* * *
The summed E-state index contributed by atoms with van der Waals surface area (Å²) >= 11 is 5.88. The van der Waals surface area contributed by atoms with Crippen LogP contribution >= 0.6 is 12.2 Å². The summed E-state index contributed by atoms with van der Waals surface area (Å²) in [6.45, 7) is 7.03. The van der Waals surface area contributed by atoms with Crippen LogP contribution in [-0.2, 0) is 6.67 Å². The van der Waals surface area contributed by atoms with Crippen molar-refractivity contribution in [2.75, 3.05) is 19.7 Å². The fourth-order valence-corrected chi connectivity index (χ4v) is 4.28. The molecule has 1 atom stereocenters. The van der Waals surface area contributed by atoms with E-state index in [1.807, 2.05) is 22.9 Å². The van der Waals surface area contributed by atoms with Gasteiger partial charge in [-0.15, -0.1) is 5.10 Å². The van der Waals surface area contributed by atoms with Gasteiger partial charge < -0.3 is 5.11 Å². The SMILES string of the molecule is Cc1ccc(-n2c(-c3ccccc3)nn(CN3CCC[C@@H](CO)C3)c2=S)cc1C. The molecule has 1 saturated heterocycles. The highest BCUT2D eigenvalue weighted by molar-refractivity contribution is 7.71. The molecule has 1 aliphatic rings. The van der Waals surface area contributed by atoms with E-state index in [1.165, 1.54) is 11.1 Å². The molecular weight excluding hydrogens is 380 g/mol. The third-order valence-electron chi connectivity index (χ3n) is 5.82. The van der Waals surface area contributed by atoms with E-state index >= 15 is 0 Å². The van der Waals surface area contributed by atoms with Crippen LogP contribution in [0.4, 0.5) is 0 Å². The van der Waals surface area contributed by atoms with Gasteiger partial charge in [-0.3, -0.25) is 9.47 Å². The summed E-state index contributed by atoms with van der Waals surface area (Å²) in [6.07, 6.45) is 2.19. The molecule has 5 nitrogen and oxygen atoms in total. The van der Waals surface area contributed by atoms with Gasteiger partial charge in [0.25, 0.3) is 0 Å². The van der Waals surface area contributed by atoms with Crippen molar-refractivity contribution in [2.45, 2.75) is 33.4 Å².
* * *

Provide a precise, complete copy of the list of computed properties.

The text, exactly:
The summed E-state index contributed by atoms with van der Waals surface area (Å²) >= 11 is 5.88. The van der Waals surface area contributed by atoms with Crippen LogP contribution >= 0.6 is 12.2 Å². The summed E-state index contributed by atoms with van der Waals surface area (Å²) in [6.45, 7) is 7.03. The van der Waals surface area contributed by atoms with Crippen LogP contribution in [-0.2, 0) is 6.67 Å². The van der Waals surface area contributed by atoms with Crippen molar-refractivity contribution in [2.75, 3.05) is 19.7 Å². The fourth-order valence-corrected chi connectivity index (χ4v) is 4.28. The molecule has 1 atom stereocenters. The van der Waals surface area contributed by atoms with E-state index in [1.807, 2.05) is 22.9 Å². The van der Waals surface area contributed by atoms with Gasteiger partial charge in [-0.15, -0.1) is 5.10 Å². The van der Waals surface area contributed by atoms with Gasteiger partial charge < -0.3 is 5.11 Å². The SMILES string of the molecule is Cc1ccc(-n2c(-c3ccccc3)nn(CN3CCC[C@@H](CO)C3)c2=S)cc1C. The molecule has 1 saturated heterocycles. The highest BCUT2D eigenvalue weighted by molar-refractivity contribution is 7.71. The molecule has 1 aliphatic rings. The van der Waals surface area contributed by atoms with E-state index in [1.165, 1.54) is 11.1 Å². The molecular weight excluding hydrogens is 380 g/mol. The third-order valence-electron chi connectivity index (χ3n) is 5.82. The van der Waals surface area contributed by atoms with E-state index >= 15 is 0 Å². The van der Waals surface area contributed by atoms with Crippen LogP contribution in [0.4, 0.5) is 0 Å². The van der Waals surface area contributed by atoms with Gasteiger partial charge in [-0.3, -0.25) is 9.47 Å². The summed E-state index contributed by atoms with van der Waals surface area (Å²) in [6.07, 6.45) is 2.19. The molecule has 5 nitrogen and oxygen atoms in total. The van der Waals surface area contributed by atoms with Gasteiger partial charge in [0.25, 0.3) is 0 Å². The van der Waals surface area contributed by atoms with Crippen molar-refractivity contribution in [2.45, 2.75) is 33.4 Å².